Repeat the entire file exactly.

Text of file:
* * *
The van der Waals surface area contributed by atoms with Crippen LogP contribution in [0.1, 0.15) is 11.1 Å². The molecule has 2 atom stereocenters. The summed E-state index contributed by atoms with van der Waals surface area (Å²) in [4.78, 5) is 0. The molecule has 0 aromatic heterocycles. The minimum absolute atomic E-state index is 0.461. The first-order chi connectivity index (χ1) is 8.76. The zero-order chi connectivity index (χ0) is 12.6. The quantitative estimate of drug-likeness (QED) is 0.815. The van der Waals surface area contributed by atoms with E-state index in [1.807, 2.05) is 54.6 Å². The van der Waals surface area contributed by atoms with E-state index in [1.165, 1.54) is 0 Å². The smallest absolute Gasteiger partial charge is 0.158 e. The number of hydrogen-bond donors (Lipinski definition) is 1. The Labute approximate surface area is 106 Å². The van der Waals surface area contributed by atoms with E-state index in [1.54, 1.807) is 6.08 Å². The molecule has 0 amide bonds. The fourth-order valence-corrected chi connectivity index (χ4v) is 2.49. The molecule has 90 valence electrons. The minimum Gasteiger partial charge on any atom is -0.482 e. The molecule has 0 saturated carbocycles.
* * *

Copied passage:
The van der Waals surface area contributed by atoms with Crippen LogP contribution in [0.1, 0.15) is 11.1 Å². The molecule has 2 atom stereocenters. The summed E-state index contributed by atoms with van der Waals surface area (Å²) in [4.78, 5) is 0. The molecule has 0 aromatic heterocycles. The minimum absolute atomic E-state index is 0.461. The first-order chi connectivity index (χ1) is 8.76. The zero-order chi connectivity index (χ0) is 12.6. The quantitative estimate of drug-likeness (QED) is 0.815. The van der Waals surface area contributed by atoms with E-state index in [1.807, 2.05) is 54.6 Å². The van der Waals surface area contributed by atoms with E-state index in [1.165, 1.54) is 0 Å². The smallest absolute Gasteiger partial charge is 0.158 e. The number of hydrogen-bond donors (Lipinski definition) is 1. The Labute approximate surface area is 106 Å². The van der Waals surface area contributed by atoms with E-state index in [1.54, 1.807) is 6.08 Å². The molecule has 0 amide bonds. The fourth-order valence-corrected chi connectivity index (χ4v) is 2.49. The molecule has 90 valence electrons. The minimum Gasteiger partial charge on any atom is -0.482 e. The molecule has 0 saturated carbocycles.